Three Thousand Miles
By Laura

I.

If she would talk to him on the phone he would say I haven't even been to the beach.

Ted would say Merry Christmas and then he would tell Peggy I haven't even been to the beach because it would make me think about Hawaii.

He would tell her how every time he walks into his office he thinks he's in the wrong place. It looks like it belongs to a different man, Ted would say, and it always feels too empty and too quiet. He is always staring at the door and it's never the right person knocking. He hates his office but he rarely goes home because it feels even more unfamiliar.

Ted wouldn't tell her that. He wouldn't tell Peggy how few dinners he has been home for in the last month or how many nights he has slept on the sofa or about the time he almost concocted a lie that the agency already needed him back in New York for a few days. How Nan keeps asking if he's sure he feels okay – he's pale, perpetually pinching the bridge of his nose.

This is what three thousand miles looks like.

x

The elevator carries Peggy up to the SC&P offices so slowly, as if in protest of being used on Christmas day. She uses her key to let herself in the glass doors. She is always determined to make it to her office without looking at the closed door with Ted's name on it, and Peggy always fails. She stops, jiggles the knob, and is not surprised (but still disappointed) to find it locked.

Peggy shuffles toward her office and turns the light on. She rolls her eyes at the mess Stan left – tipped over paper cup on the table, rings of coffee stains on the typed copy she gave him for Avon. She notices he didn't leave any art for her to review.

She throws her coat and purse on the chair. Peggy looks from her desk to the table and settles herself on the sofa, stretching her legs across the cushions.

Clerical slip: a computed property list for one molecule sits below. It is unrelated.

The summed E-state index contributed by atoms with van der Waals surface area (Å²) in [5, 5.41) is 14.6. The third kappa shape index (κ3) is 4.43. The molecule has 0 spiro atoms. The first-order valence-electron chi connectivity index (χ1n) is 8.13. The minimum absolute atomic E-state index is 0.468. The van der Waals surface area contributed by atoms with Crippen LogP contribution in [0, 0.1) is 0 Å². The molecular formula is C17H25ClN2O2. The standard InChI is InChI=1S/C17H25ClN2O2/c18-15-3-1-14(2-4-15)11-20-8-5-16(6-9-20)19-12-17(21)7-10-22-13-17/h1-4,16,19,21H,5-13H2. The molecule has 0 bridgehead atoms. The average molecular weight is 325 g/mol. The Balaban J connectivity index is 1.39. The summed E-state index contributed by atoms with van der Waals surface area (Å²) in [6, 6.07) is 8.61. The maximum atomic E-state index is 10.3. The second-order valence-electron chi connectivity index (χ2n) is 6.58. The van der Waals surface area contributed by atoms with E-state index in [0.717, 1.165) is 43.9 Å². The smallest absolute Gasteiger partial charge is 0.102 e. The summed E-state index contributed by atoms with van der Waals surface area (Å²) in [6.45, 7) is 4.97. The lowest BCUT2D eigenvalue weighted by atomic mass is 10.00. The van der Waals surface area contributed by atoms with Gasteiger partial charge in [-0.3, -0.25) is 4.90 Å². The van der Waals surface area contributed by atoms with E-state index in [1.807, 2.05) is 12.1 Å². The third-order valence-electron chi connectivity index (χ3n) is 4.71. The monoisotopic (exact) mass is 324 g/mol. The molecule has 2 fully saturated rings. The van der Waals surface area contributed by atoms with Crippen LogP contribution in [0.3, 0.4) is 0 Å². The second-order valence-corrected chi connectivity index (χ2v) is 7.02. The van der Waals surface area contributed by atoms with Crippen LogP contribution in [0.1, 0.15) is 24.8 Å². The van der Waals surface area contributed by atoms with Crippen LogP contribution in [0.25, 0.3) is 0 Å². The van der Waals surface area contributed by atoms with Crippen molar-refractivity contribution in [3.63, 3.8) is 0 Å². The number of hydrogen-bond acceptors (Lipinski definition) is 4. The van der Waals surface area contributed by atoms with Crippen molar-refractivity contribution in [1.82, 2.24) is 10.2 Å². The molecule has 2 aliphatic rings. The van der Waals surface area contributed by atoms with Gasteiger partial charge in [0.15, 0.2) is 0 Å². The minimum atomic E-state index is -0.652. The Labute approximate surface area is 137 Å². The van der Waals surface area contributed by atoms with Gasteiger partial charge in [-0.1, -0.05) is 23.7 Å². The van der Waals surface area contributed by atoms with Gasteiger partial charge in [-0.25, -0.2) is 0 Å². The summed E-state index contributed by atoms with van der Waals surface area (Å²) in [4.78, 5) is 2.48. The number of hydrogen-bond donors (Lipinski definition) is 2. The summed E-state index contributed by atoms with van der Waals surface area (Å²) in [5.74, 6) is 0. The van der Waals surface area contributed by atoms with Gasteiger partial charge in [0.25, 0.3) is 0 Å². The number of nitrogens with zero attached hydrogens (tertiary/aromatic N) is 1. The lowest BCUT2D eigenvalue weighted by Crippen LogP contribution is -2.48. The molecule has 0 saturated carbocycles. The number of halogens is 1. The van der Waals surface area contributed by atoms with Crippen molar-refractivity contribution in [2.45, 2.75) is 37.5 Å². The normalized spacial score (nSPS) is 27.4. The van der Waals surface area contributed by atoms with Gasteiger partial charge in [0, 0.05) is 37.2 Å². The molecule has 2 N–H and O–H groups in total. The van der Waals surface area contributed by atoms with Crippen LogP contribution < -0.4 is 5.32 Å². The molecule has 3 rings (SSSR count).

x

Ted stares at the ceiling and wonders if it's snowing in New York. He knows what his next thought will be and sits up from the sofa, stamping his feet on the floor. He takes a deep breath and sits behind his desk. He told Nan he had to leave the house after the boys opened their presents because it was imperative he determine how many freelancers they could hire before the year came to an end. It's not a lie but Ted can't bring himself to look through the portfolios on his desk or make sense of the branch's budget.

He reaches under the paperwork on his desk for a notebook, opening it to the page where he scribbled some of his own ideas for Sunkist. Ted shakes his head; they are mostly rip-offs of Peggy's Ocean Spray work.

He reaches across his desk for the rolodex. Ted flips through the cards until he finds the one he wants. He knows Peggy is probably with her family, and he hopes she is, but a part of him knows she is working. And every part of him wants to hear her voice.

Ted dials the numbers and his hand sweats around the receiver. It rings once, twice, and then he hears a click and a pause. A confused, "Hello?"

His breath seizes in his chest. All of the words he wants to say pile up in his throat and press on his tongue.

x

Peggy clears her throat. "Hello?" She doesn't know who would have her direct number except for her mother, but just as soon as she asks, "Ma?" she knows.

Her chest aches. She can hear him breathing and she feels it tickle her ear. It makes her remember his mouth on her neck and Peggy swallows against a sour taste in her mouth. She can hear herself say so many things – I hate you, You're a weak man, Leave me alone.

Peggy sits in her chair, resting her elbow on her desk. She sighs and her hand hovers over the phone, ready to kill the call at any moment, just as soon as she's ready.

x

The sun through the windows is blinding and Ted tilts his head down, closes his eyes. He listens to her breathe, hears a heavy sigh. After a while the line goes silent, there's a click and then a droning buzz. He keeps the phone to his ear long after she's ended the call.

Ted hangs up and feels around the desk for his keys. He is almost out the door when the phone rings. He bangs his foot into the side of his desk in his frantic effort to answer before the second chime. "Hello?" he answers, breathless, hopeful.

"You sound like you're working too hard."

"Nan."

"How much longer? The boys want you to help put the-"

Ted says, "I'm leaving now," as he sits back down in his chair.

"Oh, good. Okay. We'll see you soon."

Ted hangs up and props his elbows on the desk, pinches the bridge of his nose. He thinks about what he told Peggy a month ago – how he had to stay close to his family. He has never felt so far away from Nan and the boys.

He has left so much of himself in New York.